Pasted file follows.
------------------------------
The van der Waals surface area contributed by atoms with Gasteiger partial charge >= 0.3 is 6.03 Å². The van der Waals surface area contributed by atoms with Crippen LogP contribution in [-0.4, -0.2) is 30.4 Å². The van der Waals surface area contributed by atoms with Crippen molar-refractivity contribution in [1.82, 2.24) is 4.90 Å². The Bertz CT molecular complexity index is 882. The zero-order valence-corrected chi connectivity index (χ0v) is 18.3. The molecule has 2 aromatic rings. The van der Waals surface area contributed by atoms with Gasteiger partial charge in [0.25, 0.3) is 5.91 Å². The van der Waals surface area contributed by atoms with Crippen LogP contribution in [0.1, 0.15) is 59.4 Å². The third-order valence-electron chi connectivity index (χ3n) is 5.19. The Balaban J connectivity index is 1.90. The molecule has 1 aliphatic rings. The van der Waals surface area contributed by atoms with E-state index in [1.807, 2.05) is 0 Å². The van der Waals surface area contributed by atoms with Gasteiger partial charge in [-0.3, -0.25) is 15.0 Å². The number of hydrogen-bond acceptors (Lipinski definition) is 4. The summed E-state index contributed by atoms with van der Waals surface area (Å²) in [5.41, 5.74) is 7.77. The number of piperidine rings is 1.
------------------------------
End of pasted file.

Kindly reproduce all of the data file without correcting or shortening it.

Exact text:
The van der Waals surface area contributed by atoms with Gasteiger partial charge >= 0.3 is 6.03 Å². The van der Waals surface area contributed by atoms with Crippen LogP contribution in [-0.4, -0.2) is 30.4 Å². The van der Waals surface area contributed by atoms with Crippen molar-refractivity contribution in [1.82, 2.24) is 4.90 Å². The Bertz CT molecular complexity index is 882. The zero-order valence-corrected chi connectivity index (χ0v) is 18.3. The molecule has 2 aromatic rings. The van der Waals surface area contributed by atoms with Gasteiger partial charge in [0.25, 0.3) is 5.91 Å². The van der Waals surface area contributed by atoms with Crippen LogP contribution in [0.1, 0.15) is 59.4 Å². The third-order valence-electron chi connectivity index (χ3n) is 5.19. The Balaban J connectivity index is 1.90. The molecule has 1 aliphatic rings. The van der Waals surface area contributed by atoms with E-state index in [1.807, 2.05) is 0 Å². The van der Waals surface area contributed by atoms with Gasteiger partial charge in [-0.3, -0.25) is 15.0 Å². The number of hydrogen-bond acceptors (Lipinski definition) is 4. The summed E-state index contributed by atoms with van der Waals surface area (Å²) in [5.41, 5.74) is 7.77. The number of piperidine rings is 1.